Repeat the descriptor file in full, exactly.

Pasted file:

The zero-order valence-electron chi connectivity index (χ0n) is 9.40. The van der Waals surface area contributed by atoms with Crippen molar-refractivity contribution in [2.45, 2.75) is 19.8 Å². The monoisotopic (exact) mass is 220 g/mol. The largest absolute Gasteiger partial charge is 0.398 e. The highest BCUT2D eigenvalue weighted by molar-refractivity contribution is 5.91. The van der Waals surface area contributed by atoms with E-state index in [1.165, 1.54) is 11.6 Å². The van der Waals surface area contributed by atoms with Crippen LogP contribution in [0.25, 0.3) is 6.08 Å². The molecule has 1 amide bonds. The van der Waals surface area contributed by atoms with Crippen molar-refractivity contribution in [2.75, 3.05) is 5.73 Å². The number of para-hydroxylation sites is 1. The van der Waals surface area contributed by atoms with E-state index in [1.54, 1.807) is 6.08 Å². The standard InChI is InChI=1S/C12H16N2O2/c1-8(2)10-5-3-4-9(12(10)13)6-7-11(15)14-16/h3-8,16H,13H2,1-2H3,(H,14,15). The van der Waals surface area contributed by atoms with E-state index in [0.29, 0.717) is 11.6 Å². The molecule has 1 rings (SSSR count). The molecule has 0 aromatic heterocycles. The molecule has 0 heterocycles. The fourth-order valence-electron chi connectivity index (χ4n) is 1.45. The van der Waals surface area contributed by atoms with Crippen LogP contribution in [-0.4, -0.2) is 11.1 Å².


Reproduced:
The zero-order valence-electron chi connectivity index (χ0n) is 9.40. The van der Waals surface area contributed by atoms with Crippen molar-refractivity contribution in [2.45, 2.75) is 19.8 Å². The monoisotopic (exact) mass is 220 g/mol. The largest absolute Gasteiger partial charge is 0.398 e. The highest BCUT2D eigenvalue weighted by molar-refractivity contribution is 5.91. The van der Waals surface area contributed by atoms with E-state index in [1.165, 1.54) is 11.6 Å². The van der Waals surface area contributed by atoms with Crippen LogP contribution in [0.25, 0.3) is 6.08 Å². The molecule has 1 amide bonds. The van der Waals surface area contributed by atoms with Crippen molar-refractivity contribution in [2.75, 3.05) is 5.73 Å². The number of para-hydroxylation sites is 1. The van der Waals surface area contributed by atoms with E-state index in [1.54, 1.807) is 6.08 Å². The standard InChI is InChI=1S/C12H16N2O2/c1-8(2)10-5-3-4-9(12(10)13)6-7-11(15)14-16/h3-8,16H,13H2,1-2H3,(H,14,15). The van der Waals surface area contributed by atoms with E-state index in [0.29, 0.717) is 11.6 Å². The molecule has 1 rings (SSSR count). The molecule has 0 aromatic heterocycles. The molecule has 0 heterocycles. The fourth-order valence-electron chi connectivity index (χ4n) is 1.45. The van der Waals surface area contributed by atoms with Crippen LogP contribution in [-0.4, -0.2) is 11.1 Å².